Tag Archives: food

The bombs bursting in Air

4 Jul

I just drove home through the country of New Russia Township, greeted by wonderful explosions of light and color. The giant flowering trees of cherry, apple, pomegranate, blueberry.. This, is my Fourth of July Post.

Seeing America all go out for the fireworks is a reminder that our country is still working– the trucks are still moving, the families are still having dinner conversations, the cars still droll to work each morning. The backyard barbecue is something that’s so American, to see them happening means that life for many still goes on.

If and when the higher oil prices come, many will find that they still have this life, and they still have what matters (especially if you haven’t divorced your spouse..) AND furthermore, that the adaptations they make for the recession will be mostly a welcome change. It’s not the money that matters — just basic expenses — and if we can provide food then we remain a proud, independent nation. Let’s show the world that we can do more than consume oil and bully internationally; if/when the time comes, let’s be followers for a while. Proudly.

America is a great country. It’s the rural folks and the non-rural folks, the countryside and city gardens and parks, the trees land and air that make is so. We have abundant resources to make use of once we grow in ideas that do not require fossil resources. Despite what will happen to some farmers, our food system will be okay.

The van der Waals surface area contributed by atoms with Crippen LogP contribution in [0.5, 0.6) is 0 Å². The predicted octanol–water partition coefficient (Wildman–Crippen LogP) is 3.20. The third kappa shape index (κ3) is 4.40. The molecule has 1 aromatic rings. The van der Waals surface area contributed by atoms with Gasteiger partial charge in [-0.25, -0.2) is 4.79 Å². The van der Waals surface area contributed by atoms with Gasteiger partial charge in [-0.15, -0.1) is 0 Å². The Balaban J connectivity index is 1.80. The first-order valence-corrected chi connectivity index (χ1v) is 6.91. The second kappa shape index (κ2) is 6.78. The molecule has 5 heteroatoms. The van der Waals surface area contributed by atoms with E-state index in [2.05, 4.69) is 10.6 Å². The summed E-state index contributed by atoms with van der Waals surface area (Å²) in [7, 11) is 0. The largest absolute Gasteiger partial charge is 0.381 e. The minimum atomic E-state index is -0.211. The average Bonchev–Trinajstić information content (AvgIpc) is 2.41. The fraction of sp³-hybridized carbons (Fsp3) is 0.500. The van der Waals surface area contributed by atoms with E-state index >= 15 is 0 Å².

Politically, I have a great hope that Barack Obama’s last year in office will be a good one. There are many ideas on this very blog that can make it so if he listens. I would happily advise the president on Economic and Environmental Policy.. in fact it is what I got a degree on. If you’re any closer to the White House than I am as a blogger and small farmer, pass it on!

I am happy to be in America, with or without money, and hoping to stay here for a while. Happy fourth of July, for it’s a good year to be in the USA.
-EM “Che” Fernando Miller


How to start Sheep

6 Jun

From the Rural Living Handbook, Published by Mother Earth News. 115-116

It hardly pays to buy young lambs and feed them to adulthood for strong-flavored mutton. The trick, instead, is to raise your first lambs into adult breeders, then slaughter their offspring as fat, tender lambs. With an acre or two of pasture, a shade tree, a third of a ton of hay for winter and a handful of grain a day, a ewe lamb will mature in a year and, if bred, produce a lamb or two of her own, plus five to eight pounds of wool. After maturing on its mother’s milk and a little grain and graze, each of your new lambs will provide you with a wonderful fleece hide and around 50 pounds of delicious meat.